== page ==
An important part of the Preservation Carpentry curriculum at the North Bennet Street School is working with traditional window sash. In earlier posts we’ve talked a lot about restoring old window sashes, but what about new work? Or a sash that is too far gone or not worth restoring? The best option is likely fabricating traditional window sash yourself. The task may seem formidable, but with some practice anyone with the time and determination can do it. I find the work to be quite enjoyable.
Having worked on many historic windows, and new factory made windows I definitely prefer earlier period windows (17th and 18th century). In our modern ‘throw away’ world most folks look at an old wooden window with disdain and are eager to toss them in the trash and get vinyl replacement windows. If I had my way that would be a crime against historic buildings. The media has everyone believing that modern windows are far more energy efficient and easier to live with compared to old windows and that is a view based on ignorance and marketing greed. I spent several years living in a rental house with brand new replacement vinyl windows and while they were only mid-range windows they were disgustingly drafty, hard to operate, could not be fixed if you broke a pane, and took away from the appearance of the home. A properly built and maintained traditional window can last for 100 years or more — a claim no modern window supplier would ever dare to claim. The key to the system is that ALL the pieces of traditional windows were of wood and designed so they could be regularly serviced and easily replaced — and since they are primarily wood the replacement parts are easily fabricated. Good luck finding a part of a manufactured window that far into the future.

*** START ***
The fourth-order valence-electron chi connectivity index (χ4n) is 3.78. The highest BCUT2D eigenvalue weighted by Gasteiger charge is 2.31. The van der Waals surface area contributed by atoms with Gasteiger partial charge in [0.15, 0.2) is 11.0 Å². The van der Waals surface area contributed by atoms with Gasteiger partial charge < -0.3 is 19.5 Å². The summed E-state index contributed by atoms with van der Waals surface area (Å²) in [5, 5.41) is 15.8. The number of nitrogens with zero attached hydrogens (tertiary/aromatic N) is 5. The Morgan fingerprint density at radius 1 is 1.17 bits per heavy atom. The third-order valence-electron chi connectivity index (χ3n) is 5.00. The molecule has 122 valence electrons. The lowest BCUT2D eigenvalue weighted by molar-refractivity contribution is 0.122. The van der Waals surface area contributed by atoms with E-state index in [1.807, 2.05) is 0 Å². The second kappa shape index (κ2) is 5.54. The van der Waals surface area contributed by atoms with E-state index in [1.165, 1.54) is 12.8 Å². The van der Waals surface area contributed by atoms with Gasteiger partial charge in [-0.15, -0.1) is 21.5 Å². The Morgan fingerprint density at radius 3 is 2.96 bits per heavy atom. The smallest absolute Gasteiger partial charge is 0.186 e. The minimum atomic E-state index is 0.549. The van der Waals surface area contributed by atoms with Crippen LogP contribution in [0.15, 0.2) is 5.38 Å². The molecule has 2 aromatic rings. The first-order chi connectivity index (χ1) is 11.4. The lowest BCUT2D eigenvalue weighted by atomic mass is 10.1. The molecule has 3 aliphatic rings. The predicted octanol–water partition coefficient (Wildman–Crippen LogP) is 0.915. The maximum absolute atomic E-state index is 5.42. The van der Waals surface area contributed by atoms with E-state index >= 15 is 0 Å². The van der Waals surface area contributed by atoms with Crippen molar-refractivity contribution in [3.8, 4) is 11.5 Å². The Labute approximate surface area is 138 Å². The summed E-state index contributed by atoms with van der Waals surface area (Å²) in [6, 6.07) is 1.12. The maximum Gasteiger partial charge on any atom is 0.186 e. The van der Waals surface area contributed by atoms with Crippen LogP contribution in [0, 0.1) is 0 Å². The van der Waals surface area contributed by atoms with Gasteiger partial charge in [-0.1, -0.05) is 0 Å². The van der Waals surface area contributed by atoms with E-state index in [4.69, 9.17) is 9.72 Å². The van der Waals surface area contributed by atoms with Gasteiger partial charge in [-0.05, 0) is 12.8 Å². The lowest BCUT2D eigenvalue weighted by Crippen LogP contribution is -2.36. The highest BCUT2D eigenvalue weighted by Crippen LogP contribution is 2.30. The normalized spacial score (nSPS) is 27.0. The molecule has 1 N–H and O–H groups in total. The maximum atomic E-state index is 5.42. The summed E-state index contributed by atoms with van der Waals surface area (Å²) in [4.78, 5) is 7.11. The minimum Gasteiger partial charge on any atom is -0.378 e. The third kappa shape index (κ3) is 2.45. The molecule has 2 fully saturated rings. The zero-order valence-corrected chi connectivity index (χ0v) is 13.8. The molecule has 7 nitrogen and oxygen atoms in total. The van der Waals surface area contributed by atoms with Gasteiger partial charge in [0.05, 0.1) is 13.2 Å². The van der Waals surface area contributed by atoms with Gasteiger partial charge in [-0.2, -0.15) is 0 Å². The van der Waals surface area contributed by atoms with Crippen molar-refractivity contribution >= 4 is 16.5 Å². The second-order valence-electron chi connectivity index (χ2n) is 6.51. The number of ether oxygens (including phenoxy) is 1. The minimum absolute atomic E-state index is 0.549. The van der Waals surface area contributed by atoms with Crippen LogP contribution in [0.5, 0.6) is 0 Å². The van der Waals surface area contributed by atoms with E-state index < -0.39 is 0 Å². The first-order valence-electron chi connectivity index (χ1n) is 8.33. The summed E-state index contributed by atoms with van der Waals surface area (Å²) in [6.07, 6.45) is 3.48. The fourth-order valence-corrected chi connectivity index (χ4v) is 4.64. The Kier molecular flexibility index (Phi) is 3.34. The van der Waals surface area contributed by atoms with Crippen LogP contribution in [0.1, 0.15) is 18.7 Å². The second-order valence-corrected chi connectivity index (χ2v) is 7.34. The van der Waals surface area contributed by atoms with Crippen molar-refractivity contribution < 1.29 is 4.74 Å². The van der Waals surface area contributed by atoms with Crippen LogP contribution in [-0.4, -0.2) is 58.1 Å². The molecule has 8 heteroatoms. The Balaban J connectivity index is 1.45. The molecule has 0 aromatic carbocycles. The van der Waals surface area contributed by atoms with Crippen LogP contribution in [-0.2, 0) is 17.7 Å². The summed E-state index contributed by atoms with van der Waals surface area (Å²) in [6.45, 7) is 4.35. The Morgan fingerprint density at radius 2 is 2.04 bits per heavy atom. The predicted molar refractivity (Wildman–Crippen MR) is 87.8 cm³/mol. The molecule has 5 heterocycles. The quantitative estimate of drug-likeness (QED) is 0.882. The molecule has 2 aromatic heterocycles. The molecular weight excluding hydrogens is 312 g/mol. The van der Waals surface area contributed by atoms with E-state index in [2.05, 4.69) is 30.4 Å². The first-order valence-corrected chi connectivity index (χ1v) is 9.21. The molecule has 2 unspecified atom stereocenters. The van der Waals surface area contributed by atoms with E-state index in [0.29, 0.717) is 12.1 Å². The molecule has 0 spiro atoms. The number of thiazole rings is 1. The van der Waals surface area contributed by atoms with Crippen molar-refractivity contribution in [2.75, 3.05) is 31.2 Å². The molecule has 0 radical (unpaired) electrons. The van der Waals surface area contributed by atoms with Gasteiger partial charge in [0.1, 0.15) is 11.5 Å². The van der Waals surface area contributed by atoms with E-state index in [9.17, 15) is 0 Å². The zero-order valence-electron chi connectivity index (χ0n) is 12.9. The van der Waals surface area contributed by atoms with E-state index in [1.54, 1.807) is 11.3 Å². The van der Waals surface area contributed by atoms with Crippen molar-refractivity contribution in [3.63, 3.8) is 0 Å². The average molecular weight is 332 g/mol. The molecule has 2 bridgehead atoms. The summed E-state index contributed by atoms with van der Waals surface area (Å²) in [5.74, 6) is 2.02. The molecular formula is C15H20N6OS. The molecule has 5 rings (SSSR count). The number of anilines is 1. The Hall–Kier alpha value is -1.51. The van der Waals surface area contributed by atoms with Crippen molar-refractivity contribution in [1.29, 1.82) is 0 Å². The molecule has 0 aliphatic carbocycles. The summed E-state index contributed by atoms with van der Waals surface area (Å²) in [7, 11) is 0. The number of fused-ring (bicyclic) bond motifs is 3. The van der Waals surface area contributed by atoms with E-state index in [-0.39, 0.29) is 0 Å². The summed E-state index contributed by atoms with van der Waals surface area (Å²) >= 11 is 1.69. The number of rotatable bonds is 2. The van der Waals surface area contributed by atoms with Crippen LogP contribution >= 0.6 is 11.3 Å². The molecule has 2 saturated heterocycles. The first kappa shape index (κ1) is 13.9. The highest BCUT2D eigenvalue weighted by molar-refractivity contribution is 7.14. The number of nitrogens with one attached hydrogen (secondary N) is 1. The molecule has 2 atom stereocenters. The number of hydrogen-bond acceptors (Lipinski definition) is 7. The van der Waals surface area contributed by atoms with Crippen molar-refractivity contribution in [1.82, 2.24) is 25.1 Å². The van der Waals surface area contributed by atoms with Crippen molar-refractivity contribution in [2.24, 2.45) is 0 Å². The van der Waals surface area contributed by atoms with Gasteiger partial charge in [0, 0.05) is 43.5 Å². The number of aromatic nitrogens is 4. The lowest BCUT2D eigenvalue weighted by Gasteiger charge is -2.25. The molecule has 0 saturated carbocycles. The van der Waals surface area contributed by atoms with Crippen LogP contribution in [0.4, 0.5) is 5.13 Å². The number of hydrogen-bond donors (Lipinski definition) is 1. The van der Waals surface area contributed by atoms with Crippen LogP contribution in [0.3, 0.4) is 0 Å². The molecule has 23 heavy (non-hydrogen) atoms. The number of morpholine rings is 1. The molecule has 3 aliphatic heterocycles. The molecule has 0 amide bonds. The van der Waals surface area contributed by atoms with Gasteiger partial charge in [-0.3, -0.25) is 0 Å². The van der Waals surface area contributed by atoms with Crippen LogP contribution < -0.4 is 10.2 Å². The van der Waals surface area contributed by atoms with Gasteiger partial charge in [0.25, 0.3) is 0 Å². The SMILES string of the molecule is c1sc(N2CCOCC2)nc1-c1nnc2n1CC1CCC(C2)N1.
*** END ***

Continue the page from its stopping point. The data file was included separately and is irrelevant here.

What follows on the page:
Even though wooden sash may look delicate, you’d be surprised how strong they really are. The profiles are designed to look lighter than they really are, and when you start to add the glazing etc you’d be amazed how solid the sash will feel. A properly built window will have the necessary flashing in place and will not have any drafts or leakage. As the seasons change, open up and regularly inspect your windows. If you are concerned about stirring up lead dust on old windows, contact a window restoration or preservation specialist — and make sure they are EPA RRP licensed to do the work in accordance with the law. If your windows are sound but you’d like to try and bump up the efficiency of your home’s envelope, consider adding traditional style storm windows — which can be either interior or exterior style or both and should be divided light patterns that match your existing windows — try to avoid the aluminum clad plate glass style they have in the big box stores.
If you are living with an old window in your home that sticks — remove and inspect the sash. The sides of the window sash (aka the stiles) should NOT have any paint on the edges that run against the jamb. If you find your sticky window has paint on it, you should look to remove the paint from that edge and the jamb (in accordance with EPA RRP regulations) and then carefully wax those surfaces. The paint has thickness which makes it harder to move the window and with humidity can often get sticky/gummy. Make sure that you are careful when removing the paint from your sash that you do not also remove wood — you can’t replace it once its gone and you don’t want to wind up with a drafty window.
The skills you learn when making a window sash can be applied to make other areas of woodworking. Above is a nice little wall hung mirror I made for my wife out of some extra materials I had. This same skills can be used to make glass cabinet doors, full size mirrors, cases, doors, etc.